I need the best beans and rice recipe you have

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Non-authentic Gallo Pinto – basically Latin American bean fried rice. Can be done in as little as 20 min depending on how fast you can prep veg.

– sauté 1/2 onion with garlic, chili powder, some cumin and herbs of your choice
-(add peppers to this if available)
– add long grain rice (best if cold- fresh cooked will get mushier)
– couple dashes of Worcestershire, soy, and hot sauce
(Basically until your spice and salt level are reached)
– spoonful or two of ketchup
– throw in the rinsed beans for the last 3-5 min of cooking
– also works well with meat, add the precooked meat in with the beans

Fry with a little extra oil until rice is steamed up and saturated with the flavors- like any other fried rice

Of all things, the Worcestershire, soy, hot sauce, and ketchup are key. It’s an equivalent flavor to a bottled sauce – Salsa Lizano, that is a vital ingredient when made in south/Central America

fuzzycaterpillar123

16oz dried Red (kidney) beans

3 celery stalks

1 chopped onion

12 oz smoked turkey sausage

Season to taste (I use cajun seasoning)

Add brown or white rice when it’s done cooking.

Serve in a bowl with generous slathering of Louisiana Hot Sauce. We eat this about once a week or so. Takes about 50 minutes in an instant pot and reheats very well for lunch the next day. My kids love it, minus the hot sauce. The most expensive part is the sausage which is about $3.

skipper14

Black beans – Rinsed
Celery 2 stalks
Chopped serrano / jalapeno pepper
1 Chopped Onion
Cook all of these up in a skillet with some oil with salt and pepper, whatever you like for seasonings

and for the rice make sure you’re at least buying some knorr bouillon cubes if not chicken stock. I go for tomato with chicken, but try a few out and see what you like.

Averwinge

This is my families go-to beans and rice dinner

1 can black or pinto beans- drained and rinsed

1 can corn- drained

1 can diced tomatoes and green chilies- drained

Shredded cheese- however much you want

Cook 2 cups rice with 2 cups water and 2 cups chicken stock (optionally all stock or all water based on preference) that has been seasoned with cumin, chili powder, lime juice, and any other seasonings based on how you want your rice to taste

After rice is cooked throw all the canned ingredients and cheese in a bowl and mix together.

optional: preferred hot sauce after all ingredients are combined.

sucram300

Sorry American redditors, no freedom units:

Rice (250g)

Can of kidney beans (200-250g)

Onion

1-2 cloves of garlic

Coconut milk (250ml)

Vegetable broth (400ml)

Nutmeg

Coriander (or is it called cilantro? Are they the same? Idk…)

1. Slice and dice the onion and the garlic. Put them in the pan with some oil (only a short time)

2. Add beans and rice

3. Add Coconut milk and vegetable broth

4. Season (salt, nutmeg, coriander)

5. Let it simmer and wist until rice is cooked

Mithridates12

I’ve never been an adventurous eater, so my transition to a predominantly plant-based diet has been a challenge. These bean and rice burritos have been a game changer.

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First of all just wanna say it’s awesome that you’re doing this and it’s a great way to explore more food and cooking options. I’m not a vegan or anything and don’t have any religious restraints but was vegetarian for a few months when I was living with my grandfather who is a Taoist. Thanks for the awesome recipe and I’m just wondering what made you decide to go through such a change and rough transition?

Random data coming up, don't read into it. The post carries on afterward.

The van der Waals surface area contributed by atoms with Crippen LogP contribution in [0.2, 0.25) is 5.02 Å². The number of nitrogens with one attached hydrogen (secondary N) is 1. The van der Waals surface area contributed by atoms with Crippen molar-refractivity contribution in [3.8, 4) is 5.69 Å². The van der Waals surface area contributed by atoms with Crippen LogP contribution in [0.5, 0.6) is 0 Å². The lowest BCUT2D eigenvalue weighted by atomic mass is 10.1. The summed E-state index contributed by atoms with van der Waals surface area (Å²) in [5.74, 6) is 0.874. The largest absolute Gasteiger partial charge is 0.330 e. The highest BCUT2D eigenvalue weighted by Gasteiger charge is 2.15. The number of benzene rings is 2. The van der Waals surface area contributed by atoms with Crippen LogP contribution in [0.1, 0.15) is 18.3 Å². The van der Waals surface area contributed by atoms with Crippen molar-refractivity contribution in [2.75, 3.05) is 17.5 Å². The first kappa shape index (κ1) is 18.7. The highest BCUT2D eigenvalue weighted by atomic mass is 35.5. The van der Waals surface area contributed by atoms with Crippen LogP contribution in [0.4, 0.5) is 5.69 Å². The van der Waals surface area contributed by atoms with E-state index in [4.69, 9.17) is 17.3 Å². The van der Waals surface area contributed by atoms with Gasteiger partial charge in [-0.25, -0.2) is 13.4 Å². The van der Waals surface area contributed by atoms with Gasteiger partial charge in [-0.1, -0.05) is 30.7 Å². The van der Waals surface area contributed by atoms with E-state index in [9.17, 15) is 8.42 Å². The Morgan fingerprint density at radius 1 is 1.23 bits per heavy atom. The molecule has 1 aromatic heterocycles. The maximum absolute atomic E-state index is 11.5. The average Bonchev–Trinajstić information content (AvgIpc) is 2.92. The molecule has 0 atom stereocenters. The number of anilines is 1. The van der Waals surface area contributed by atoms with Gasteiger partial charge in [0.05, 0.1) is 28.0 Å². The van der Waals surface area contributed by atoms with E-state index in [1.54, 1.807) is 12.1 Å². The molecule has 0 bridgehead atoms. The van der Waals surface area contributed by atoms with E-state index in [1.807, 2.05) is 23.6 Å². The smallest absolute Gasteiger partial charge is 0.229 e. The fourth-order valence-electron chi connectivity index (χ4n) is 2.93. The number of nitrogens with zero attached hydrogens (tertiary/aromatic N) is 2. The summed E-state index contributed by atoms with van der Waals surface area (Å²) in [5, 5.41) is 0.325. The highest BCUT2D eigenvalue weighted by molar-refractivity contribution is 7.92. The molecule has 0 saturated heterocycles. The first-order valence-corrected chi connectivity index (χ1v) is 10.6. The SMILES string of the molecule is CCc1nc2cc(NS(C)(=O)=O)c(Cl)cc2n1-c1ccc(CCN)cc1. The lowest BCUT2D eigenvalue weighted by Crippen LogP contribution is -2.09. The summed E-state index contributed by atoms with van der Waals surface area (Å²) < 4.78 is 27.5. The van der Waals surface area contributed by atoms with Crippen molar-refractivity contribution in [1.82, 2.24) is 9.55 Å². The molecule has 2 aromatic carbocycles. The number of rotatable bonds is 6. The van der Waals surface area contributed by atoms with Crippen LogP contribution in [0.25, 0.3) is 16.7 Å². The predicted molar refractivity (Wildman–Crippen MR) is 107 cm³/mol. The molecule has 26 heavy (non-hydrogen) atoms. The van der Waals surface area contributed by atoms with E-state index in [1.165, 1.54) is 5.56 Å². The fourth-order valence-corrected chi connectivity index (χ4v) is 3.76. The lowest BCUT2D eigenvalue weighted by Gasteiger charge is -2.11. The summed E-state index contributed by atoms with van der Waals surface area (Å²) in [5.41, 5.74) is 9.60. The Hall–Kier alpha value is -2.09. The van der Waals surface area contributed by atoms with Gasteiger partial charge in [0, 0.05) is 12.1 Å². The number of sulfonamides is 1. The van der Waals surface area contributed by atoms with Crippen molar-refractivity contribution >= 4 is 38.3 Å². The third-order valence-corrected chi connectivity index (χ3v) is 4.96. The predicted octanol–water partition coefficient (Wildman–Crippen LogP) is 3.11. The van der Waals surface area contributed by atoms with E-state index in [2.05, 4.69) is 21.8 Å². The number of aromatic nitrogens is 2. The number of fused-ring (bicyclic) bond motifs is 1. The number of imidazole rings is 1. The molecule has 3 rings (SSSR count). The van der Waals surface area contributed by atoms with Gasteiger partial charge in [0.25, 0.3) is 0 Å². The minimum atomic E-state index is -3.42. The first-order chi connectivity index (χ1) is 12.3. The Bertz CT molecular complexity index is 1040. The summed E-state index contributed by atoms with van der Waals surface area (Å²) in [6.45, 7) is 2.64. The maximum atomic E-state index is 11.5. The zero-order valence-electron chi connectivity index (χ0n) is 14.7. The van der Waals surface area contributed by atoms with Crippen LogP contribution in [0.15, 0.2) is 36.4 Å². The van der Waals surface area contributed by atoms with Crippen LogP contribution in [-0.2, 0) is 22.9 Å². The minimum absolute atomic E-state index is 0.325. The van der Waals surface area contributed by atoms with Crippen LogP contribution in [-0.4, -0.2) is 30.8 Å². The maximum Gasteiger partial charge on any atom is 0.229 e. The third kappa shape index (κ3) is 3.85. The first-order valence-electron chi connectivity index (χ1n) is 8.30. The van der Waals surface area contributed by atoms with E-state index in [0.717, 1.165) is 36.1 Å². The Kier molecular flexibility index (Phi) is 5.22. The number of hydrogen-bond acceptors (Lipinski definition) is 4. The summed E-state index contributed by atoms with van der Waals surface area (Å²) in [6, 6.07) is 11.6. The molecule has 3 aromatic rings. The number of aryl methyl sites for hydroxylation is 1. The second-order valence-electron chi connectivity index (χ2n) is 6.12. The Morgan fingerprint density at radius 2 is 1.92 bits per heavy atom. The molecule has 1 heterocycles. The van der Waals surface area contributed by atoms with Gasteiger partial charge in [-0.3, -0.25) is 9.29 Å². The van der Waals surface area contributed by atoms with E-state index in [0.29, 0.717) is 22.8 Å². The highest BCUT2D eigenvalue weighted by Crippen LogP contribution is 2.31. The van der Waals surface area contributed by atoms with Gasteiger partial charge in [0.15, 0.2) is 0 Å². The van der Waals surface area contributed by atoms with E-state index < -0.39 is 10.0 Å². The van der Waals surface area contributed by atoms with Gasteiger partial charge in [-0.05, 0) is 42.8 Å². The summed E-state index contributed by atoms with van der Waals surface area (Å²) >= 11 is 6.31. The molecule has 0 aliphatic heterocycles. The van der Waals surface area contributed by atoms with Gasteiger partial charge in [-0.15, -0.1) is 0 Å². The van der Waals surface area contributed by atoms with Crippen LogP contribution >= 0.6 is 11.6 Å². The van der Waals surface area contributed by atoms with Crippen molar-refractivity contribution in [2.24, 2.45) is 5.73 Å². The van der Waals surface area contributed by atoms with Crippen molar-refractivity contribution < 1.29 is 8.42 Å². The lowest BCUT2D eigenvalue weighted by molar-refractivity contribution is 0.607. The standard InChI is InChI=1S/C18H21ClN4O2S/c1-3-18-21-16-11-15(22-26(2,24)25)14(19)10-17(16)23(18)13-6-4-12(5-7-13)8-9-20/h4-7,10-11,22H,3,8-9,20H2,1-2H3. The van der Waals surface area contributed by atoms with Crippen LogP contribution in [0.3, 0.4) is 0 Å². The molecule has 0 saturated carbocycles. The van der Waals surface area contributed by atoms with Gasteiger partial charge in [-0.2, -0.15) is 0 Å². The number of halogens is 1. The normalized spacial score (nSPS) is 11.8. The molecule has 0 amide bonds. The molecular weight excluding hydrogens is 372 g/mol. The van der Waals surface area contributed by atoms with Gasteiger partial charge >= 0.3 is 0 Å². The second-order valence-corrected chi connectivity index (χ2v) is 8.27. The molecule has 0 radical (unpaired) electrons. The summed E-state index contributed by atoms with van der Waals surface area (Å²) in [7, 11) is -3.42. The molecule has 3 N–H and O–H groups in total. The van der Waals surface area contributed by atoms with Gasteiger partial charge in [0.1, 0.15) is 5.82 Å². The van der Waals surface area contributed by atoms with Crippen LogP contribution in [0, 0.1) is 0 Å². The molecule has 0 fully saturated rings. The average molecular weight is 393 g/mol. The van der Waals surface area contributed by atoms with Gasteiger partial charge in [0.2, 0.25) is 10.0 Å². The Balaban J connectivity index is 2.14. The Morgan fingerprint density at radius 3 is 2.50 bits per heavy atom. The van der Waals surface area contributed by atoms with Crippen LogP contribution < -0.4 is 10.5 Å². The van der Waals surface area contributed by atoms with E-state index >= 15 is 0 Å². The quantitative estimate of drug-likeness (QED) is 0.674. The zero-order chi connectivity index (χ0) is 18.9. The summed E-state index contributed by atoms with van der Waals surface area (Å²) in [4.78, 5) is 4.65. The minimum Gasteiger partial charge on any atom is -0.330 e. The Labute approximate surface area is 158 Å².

PM_ME_EDGEWORTH_FOOD

Good for you! Whether you’re doing it for moral and ethical reasons or for health, getting your vegetable intake is always a good thing. I’d add toasting your tortillas up in a little oil and making them crispy.

xanadumuse

Beans and rice are so easily flavored up and they’re so satisfying I could eat them a couple times per day and never complain.

undilyeted

I used to do this too! I forgot all about it. One summer I had planted a ton of squash and zuchinni (rookie garden mistake), and I was putting it in everything. I made burritos like this and added squash and zuchinni, tools to even tel it was there. They keep in the freezer pretty well too if you wrap them well

Bangbangsmashsmash

I’ll excuse the pun.

Perthcrossfitter

$100/wk food budget for two. Week One breakdown.

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Thanks!

I need to get better at doing fewer, larger grocery runs. For a good while, I lived in a place where the grocery store was a 5 minute walk away and also had a little public park next to it, so I got in the habit of going MANY times a week. A few years later and I’m still bad about going to the store and only buying for 1, maaaybe 2 meals at a time. So I’m gonna try to use this as inspiration to get better about planning ahead and condensing trips!

Much_Difference

Thanks for sharing!
Also Holy crap where do you live!? $0.75 for an avacado? Cheapest I’ve seen them in a while is $3.00 each.

jetlee7

I just wanted to say Better than Bouillon. Where I am it’s only about a dollar more than the cubes for a container, but insanely better tasting. Not as salty, but flavorful. I also love grabbing the roasted garlic flavored BtB for adding to the rice cooker, really varies the flavor.

Your spreadsheet is an interesting project, I’m not sure how well it translates to other areas, but I liked that you planned and used the cilantro in two recipes. I need to do that more. I’m pretty good with reusing veggies (I often grab broccoli or green beans from Sam’s Club for the week) but I have a mental block about herbs like cilantro. I struggle with how to keep using the herb throughout the week, but not having the same meal.

mielelf

Thanks. This was very cash money of you

mentatsjunkie

How is everything so insanely cheap? What part of the US?

takeitfor_granite